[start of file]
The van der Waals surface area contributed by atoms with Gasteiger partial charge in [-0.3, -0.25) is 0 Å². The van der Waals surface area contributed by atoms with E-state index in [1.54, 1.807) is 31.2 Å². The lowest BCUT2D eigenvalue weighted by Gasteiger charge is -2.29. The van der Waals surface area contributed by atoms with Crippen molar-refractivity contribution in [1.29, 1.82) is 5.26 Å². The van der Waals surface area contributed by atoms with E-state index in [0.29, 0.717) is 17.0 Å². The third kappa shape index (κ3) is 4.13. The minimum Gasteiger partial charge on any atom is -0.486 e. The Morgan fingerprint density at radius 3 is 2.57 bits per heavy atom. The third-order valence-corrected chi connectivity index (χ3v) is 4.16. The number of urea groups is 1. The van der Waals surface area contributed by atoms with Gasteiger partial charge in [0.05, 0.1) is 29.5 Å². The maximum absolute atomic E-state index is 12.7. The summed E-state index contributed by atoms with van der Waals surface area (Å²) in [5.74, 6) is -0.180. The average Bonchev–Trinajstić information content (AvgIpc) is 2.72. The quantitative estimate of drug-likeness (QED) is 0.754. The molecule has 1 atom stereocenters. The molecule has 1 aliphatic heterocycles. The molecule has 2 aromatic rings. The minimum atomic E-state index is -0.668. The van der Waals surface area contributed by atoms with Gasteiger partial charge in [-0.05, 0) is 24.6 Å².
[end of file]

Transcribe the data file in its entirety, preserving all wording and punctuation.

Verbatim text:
The van der Waals surface area contributed by atoms with Gasteiger partial charge in [-0.3, -0.25) is 0 Å². The van der Waals surface area contributed by atoms with E-state index in [1.54, 1.807) is 31.2 Å². The lowest BCUT2D eigenvalue weighted by Gasteiger charge is -2.29. The van der Waals surface area contributed by atoms with Crippen molar-refractivity contribution in [1.29, 1.82) is 5.26 Å². The van der Waals surface area contributed by atoms with E-state index in [0.29, 0.717) is 17.0 Å². The third kappa shape index (κ3) is 4.13. The minimum Gasteiger partial charge on any atom is -0.486 e. The Morgan fingerprint density at radius 3 is 2.57 bits per heavy atom. The third-order valence-corrected chi connectivity index (χ3v) is 4.16. The number of urea groups is 1. The van der Waals surface area contributed by atoms with Gasteiger partial charge in [0.05, 0.1) is 29.5 Å². The maximum absolute atomic E-state index is 12.7. The summed E-state index contributed by atoms with van der Waals surface area (Å²) in [5.74, 6) is -0.180. The average Bonchev–Trinajstić information content (AvgIpc) is 2.72. The quantitative estimate of drug-likeness (QED) is 0.754. The molecule has 1 atom stereocenters. The molecule has 1 aliphatic heterocycles. The molecule has 2 aromatic rings. The minimum atomic E-state index is -0.668. The van der Waals surface area contributed by atoms with Gasteiger partial charge in [-0.05, 0) is 24.6 Å².